Years before the Supreme Court legalized marriage for gay couples, Fortune 500 companies offered employees with same-sex partners health insurance coverage. In tandem, many companies have developed corporate social responsibility programs that lead in critical efforts around poverty, children's welfare, and more.
Corporate leaders have found over the years that doing the right thing not only makes financial sense, but it gives them a unique opportunity to lead, across all sectors: business, government, and social.
Many people around the globe are decrying the outrageous pay disparity that the Women's World Cup winners faced versus their male counterparts this year. Recent Washington Post research shows that while tennis, running, and volleyball award prize money equally to male and female winners, soccer, cricket, and golf have large prize money disparities.
The male team that won the World Cup was awarded $35 million. The US Women's Team, this year's Women's World Cup champs? $2 million. (For comparison, the US Men's Team was knocked out of the World Cup in game 16, and they took home $16 million.) Men's cricket winners? Nearly $4 million, while the women took home just $75,000. Over at the US Open, the male golf winner received $1.8 million, with the female winner receiving only $810,000.
What can be done to level the playing field within FIFA, and other athletic tournaments?
As Founder and Executive Director of Athlete Ally, an organization built on the idea of individuals supporting each other through allyship, and doing the right thing, I see a clear answer: businesses can, and should, lead on tournament equity. Corporations often sponsor prize winnings, and therefore have powerful voices at the table within organizations like FIFA.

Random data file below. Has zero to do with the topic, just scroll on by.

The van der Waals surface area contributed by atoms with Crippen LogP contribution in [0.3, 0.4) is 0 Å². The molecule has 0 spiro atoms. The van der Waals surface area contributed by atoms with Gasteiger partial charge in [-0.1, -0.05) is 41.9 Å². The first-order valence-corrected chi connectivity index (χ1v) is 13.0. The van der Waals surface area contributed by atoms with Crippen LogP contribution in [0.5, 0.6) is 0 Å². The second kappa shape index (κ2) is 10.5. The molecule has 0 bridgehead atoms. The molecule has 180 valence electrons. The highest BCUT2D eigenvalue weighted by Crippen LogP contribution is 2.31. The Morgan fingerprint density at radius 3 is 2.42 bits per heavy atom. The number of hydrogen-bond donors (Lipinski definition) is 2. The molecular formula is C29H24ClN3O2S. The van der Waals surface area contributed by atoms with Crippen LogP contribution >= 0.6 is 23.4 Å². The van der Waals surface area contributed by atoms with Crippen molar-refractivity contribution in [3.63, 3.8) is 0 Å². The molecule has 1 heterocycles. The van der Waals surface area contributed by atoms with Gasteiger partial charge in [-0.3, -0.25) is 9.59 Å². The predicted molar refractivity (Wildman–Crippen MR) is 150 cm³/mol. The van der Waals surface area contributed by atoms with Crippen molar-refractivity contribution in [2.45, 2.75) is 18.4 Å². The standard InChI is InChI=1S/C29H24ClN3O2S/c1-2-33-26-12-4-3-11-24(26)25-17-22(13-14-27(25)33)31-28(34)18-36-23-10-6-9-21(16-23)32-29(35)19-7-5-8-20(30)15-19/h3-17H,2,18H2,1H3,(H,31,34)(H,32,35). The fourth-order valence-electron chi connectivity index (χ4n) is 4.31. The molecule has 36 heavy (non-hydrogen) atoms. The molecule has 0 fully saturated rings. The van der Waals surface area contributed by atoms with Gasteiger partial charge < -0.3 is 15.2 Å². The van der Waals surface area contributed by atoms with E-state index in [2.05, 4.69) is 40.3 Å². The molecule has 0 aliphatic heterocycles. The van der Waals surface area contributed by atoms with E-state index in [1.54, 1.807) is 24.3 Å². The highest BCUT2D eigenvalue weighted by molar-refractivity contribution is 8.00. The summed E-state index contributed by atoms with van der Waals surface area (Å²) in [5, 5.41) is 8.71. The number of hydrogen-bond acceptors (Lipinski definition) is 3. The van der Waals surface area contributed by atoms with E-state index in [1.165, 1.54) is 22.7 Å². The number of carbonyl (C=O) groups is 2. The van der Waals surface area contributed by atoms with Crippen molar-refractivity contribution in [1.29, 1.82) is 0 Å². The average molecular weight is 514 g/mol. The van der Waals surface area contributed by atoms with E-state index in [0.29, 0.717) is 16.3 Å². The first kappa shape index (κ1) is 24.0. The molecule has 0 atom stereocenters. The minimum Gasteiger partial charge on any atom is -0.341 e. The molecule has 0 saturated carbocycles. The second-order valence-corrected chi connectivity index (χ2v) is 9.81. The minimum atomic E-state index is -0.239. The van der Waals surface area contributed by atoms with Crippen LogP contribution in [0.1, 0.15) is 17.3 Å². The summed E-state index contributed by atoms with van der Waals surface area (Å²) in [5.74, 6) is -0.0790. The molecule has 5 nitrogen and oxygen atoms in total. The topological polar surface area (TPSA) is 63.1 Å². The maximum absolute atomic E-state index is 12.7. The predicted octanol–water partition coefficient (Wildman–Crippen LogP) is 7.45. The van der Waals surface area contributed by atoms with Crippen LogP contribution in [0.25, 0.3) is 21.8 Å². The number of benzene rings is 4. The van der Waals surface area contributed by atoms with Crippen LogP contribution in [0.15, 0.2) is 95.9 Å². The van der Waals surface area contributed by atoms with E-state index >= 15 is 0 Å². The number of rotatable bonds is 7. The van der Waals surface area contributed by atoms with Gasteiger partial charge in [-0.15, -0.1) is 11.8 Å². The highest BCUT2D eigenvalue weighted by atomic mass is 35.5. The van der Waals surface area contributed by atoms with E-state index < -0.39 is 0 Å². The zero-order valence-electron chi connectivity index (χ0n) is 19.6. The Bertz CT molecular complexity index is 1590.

Corporate sponsors have already brought equality to sport -- in one arena at least. Last year's Women's PGA Tournament raised the amount of its purse to the same amount as the men's tournament's. It was brought about by corporate sponsors who wanted to do the right thing. And in increasing the women's prize money by 87 percent compared with years past, they did.
There's no reason that the World Cup sponsors cannot demonstrate the same integrity in their negotiations with FIFA. Companies have an opportunity to lead, and the time is now.
What does that mean? Don't sign on to sponsor junior high intramural sports if the boys' teams get new uniforms every year and the girls' teams haven't seen a new uniform since you were in junior high. Don't sponsor a local golf tournament if the women's prize money trails behind the men's by 50 percent. And when you're approached by FIFA or another tournament, state your case: We'd love to be involved, but we really can't until we know the men's and the women's teams will be treated equitably.
Without sponsors, these tournaments don't have prize winnings, plain and simple. Corporations can do the right thing. They can be allies, and change the way female athletes are treated around the globe. Think one company can't change the world? Tell that to the first company who offered benefits to same-sex partners of their employees. Tell that to the sponsors of the Women's PGA Championship. When one company does the right thing, it plants the seeds for a wave of social change. Now is the time for corporate sponsors to put their principle into practice to help change sports for the better.